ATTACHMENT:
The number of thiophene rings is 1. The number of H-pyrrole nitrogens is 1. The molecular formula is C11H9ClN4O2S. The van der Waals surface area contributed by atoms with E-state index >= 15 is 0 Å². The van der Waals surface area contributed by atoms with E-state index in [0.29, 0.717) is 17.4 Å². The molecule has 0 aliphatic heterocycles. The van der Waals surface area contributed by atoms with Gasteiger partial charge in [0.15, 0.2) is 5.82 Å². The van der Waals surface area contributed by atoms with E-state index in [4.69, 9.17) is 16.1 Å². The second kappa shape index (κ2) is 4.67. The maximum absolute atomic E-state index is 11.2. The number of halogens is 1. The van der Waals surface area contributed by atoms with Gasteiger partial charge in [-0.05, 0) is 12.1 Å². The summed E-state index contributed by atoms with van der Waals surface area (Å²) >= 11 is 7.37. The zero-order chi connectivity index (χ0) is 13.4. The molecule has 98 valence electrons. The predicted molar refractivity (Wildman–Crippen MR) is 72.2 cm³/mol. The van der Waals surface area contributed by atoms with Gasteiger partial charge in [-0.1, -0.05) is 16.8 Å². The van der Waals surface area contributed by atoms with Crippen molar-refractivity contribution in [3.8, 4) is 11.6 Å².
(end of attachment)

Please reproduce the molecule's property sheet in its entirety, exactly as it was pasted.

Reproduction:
The number of thiophene rings is 1. The number of H-pyrrole nitrogens is 1. The molecular formula is C11H9ClN4O2S. The van der Waals surface area contributed by atoms with E-state index >= 15 is 0 Å². The van der Waals surface area contributed by atoms with E-state index in [0.29, 0.717) is 17.4 Å². The molecule has 0 aliphatic heterocycles. The van der Waals surface area contributed by atoms with Gasteiger partial charge in [0.15, 0.2) is 5.82 Å². The van der Waals surface area contributed by atoms with E-state index in [4.69, 9.17) is 16.1 Å². The second kappa shape index (κ2) is 4.67. The maximum absolute atomic E-state index is 11.2. The number of halogens is 1. The van der Waals surface area contributed by atoms with Gasteiger partial charge in [-0.05, 0) is 12.1 Å². The summed E-state index contributed by atoms with van der Waals surface area (Å²) >= 11 is 7.37. The zero-order chi connectivity index (χ0) is 13.4. The molecule has 98 valence electrons. The predicted molar refractivity (Wildman–Crippen MR) is 72.2 cm³/mol. The van der Waals surface area contributed by atoms with Gasteiger partial charge in [-0.1, -0.05) is 16.8 Å². The van der Waals surface area contributed by atoms with Crippen molar-refractivity contribution in [3.8, 4) is 11.6 Å².